Waste Not, Want Not: Combating Food Insecurity in Boston

Former Trader Joe’s president turns would-be food waste into affordable groceries for Dorchester neighbourhood


On one side of Washington Street a KFC advertises “$5 Fill Up” meals, an offer underscored by the unmistakable scent of the Colonel’s secret recipe wafting through the air. On the other side of the street is a non-profit grocery store that competes with such temptations by proposing nutritious alternatives at fast food price points.

Founded by a former president of Trader Joe’s, Daily Table launched last June by opening a first location in Dorchester – a diverse, working-class Boston neighbourhood – with a mission to provide healthy groceries and ready-to-eat meals at affordable prices.

After 31 years in the grocery business – including 14 as president of Trader Joe’s – Daily Table founder Doug Rauch was no stranger to healthy food at a cheaper price, but this time he went about it in a completely different way. After studying the issue for two years at Harvard, Doug Rauch discovered it was possible to sell relatively healthy groceries at low prices, says Fredi Shonkoff, the initiative’s senior director.

“(Rauch) went to an executive leadership program at Harvard for a couple of years and their mission was to come up with a social issue and solve it. He was really troubled by the fact that we waste so much food in the country,” Shonkoff says in an interview with Billy. “Forty per cent of what we produce, we do not eat, and one in every six Americans is considered ‘food insecure’. So he thought, ‘Why not use one issue to solve another?’ ”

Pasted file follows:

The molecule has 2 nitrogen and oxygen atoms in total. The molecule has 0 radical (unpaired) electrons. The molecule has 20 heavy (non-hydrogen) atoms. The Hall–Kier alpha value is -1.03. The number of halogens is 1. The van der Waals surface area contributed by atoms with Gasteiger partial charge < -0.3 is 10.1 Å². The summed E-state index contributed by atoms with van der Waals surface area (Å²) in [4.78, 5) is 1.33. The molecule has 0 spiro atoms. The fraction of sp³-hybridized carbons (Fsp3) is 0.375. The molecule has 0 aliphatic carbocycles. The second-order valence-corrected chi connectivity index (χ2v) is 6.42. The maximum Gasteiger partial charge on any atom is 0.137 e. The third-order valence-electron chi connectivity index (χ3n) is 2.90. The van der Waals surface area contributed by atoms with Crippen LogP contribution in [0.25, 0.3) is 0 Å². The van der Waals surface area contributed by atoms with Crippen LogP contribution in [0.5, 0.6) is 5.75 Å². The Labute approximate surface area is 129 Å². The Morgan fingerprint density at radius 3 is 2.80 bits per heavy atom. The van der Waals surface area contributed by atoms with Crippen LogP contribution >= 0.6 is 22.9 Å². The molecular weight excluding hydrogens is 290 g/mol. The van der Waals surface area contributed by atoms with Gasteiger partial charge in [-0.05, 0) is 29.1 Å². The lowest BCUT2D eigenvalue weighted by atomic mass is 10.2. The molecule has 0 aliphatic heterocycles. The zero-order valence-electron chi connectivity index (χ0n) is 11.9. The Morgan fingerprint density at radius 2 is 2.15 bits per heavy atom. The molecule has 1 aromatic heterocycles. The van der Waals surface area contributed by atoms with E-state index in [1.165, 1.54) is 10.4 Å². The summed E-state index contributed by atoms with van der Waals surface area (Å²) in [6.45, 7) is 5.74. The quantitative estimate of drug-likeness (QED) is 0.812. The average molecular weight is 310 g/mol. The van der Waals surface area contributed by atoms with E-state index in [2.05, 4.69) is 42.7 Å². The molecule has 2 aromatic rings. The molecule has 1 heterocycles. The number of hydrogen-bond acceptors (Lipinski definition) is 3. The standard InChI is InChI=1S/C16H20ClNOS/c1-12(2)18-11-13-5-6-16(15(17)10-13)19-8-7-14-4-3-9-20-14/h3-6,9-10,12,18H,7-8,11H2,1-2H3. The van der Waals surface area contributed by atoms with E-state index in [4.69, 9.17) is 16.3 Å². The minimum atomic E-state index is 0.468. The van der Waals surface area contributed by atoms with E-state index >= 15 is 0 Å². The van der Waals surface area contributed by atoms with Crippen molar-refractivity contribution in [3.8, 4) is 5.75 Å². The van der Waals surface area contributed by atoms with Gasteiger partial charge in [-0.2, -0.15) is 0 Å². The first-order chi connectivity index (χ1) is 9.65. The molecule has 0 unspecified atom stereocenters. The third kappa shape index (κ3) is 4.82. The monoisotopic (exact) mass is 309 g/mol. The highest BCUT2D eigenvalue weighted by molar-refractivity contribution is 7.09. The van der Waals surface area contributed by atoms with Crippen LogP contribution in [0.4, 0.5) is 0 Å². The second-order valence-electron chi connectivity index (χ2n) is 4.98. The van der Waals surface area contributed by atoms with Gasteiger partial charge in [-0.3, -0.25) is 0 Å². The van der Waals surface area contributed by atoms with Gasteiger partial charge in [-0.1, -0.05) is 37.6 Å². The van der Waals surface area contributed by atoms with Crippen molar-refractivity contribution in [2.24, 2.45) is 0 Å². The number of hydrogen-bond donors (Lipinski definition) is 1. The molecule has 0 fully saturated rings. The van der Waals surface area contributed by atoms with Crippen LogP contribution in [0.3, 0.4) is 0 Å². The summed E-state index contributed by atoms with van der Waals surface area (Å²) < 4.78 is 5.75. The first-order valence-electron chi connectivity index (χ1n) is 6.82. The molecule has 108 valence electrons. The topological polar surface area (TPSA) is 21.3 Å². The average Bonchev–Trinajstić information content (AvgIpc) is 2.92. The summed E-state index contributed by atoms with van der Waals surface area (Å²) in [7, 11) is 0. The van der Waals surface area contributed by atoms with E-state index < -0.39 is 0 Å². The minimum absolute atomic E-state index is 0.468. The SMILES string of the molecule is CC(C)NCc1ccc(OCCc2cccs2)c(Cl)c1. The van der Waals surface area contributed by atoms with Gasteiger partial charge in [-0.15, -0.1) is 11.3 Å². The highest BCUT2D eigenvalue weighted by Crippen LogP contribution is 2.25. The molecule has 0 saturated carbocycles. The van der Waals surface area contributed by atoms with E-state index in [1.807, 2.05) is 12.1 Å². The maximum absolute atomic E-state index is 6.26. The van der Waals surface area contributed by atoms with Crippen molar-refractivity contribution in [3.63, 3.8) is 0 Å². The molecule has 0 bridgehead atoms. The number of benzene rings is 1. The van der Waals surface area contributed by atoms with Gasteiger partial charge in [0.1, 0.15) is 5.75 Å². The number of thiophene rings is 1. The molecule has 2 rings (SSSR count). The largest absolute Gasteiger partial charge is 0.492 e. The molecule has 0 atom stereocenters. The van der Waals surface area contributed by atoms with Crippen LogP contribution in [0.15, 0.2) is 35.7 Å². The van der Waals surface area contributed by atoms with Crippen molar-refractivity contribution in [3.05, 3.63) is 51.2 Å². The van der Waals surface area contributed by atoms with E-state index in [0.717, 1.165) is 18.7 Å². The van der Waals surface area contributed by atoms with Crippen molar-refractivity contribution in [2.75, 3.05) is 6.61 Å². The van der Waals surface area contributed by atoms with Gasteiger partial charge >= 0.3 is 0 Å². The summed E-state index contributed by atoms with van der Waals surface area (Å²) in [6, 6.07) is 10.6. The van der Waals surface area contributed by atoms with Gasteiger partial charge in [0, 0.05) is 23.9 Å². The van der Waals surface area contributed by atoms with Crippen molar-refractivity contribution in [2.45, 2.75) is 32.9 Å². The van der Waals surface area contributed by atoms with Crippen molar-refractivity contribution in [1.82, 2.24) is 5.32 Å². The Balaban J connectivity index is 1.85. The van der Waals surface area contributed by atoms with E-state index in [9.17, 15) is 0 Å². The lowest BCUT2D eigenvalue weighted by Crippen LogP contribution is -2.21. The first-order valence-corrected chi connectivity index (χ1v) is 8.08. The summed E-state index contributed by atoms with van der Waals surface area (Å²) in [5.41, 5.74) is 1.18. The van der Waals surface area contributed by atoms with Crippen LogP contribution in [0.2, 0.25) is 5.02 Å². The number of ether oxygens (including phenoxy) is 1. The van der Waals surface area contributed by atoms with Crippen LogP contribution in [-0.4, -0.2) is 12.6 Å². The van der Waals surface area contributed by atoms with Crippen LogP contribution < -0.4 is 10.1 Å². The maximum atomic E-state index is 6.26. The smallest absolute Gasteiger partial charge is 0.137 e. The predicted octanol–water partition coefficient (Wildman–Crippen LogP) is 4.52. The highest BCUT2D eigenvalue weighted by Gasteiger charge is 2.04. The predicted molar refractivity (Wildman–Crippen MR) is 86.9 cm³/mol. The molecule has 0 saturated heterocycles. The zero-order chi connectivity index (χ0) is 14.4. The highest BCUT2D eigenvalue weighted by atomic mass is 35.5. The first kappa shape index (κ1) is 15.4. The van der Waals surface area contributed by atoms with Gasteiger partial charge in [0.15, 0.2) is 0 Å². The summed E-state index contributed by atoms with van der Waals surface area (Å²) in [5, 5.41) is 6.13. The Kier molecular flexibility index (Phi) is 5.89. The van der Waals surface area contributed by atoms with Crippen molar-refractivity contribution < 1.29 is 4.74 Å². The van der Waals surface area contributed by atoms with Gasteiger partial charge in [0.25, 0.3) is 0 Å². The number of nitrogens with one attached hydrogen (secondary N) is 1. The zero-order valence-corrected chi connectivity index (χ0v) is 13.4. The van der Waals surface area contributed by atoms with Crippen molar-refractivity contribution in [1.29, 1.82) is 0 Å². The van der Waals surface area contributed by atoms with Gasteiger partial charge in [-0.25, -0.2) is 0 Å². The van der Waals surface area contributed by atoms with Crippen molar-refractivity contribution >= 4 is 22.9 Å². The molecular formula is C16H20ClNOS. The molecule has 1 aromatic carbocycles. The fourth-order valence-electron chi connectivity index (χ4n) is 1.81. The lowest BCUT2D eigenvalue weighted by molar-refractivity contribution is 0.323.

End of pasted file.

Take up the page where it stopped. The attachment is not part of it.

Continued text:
We’re not a one-stop shop grocery store. We call it a treasure hunt

Through donations and by buying up surpluses from growers, distributors and manufacturers, Daily Table is able to sell for less – a lot less. Sandwiches made in-house sell for $1.99, a dozen eggs go for $1.99, smoothies $1.69, a tub of hummus 99 cents, and apples 69 cents a pound.

“We spent two years talking to experts and people in the know and came up with this very unique, not-for-profit model to address the issue of hunger and food insecurity,” Shonkoff says.


Daily Table’s model forces customers to improvise. At last count the store had just 150 items on the shelves (that compares with 50,000 in a typical supermarket or 4,000 in a Trader Joe’s). “We’re not a one-stop shop grocery store. We call it a treasure hunt, you never know what you’re going to find,” Shonkoff says. “We have a commitment to always have milk, eggs, a fruit, and a green vegetable – and if we don’t get those donated, we’ll go buy them.

“You have to come with an open mind. You can always find something to cook for dinner or find something prepared for dinner, but you can’t necessarily come in with a shopping list and get what you want. We tell people to come to us first and then you can go to the regular supermarket to fill in the rest.”

Shonkoff and her team must improvise as well. “(The supply of products) comes less from supermarkets than we had thought. But we’ll get food from a guy on a fish pier because he caught too many fish. Only so many wholesalers will want to buy it that day. It’s the same thing with manufactures. They produce a lot and demand goes up and down. We are the beneficiaries of that.”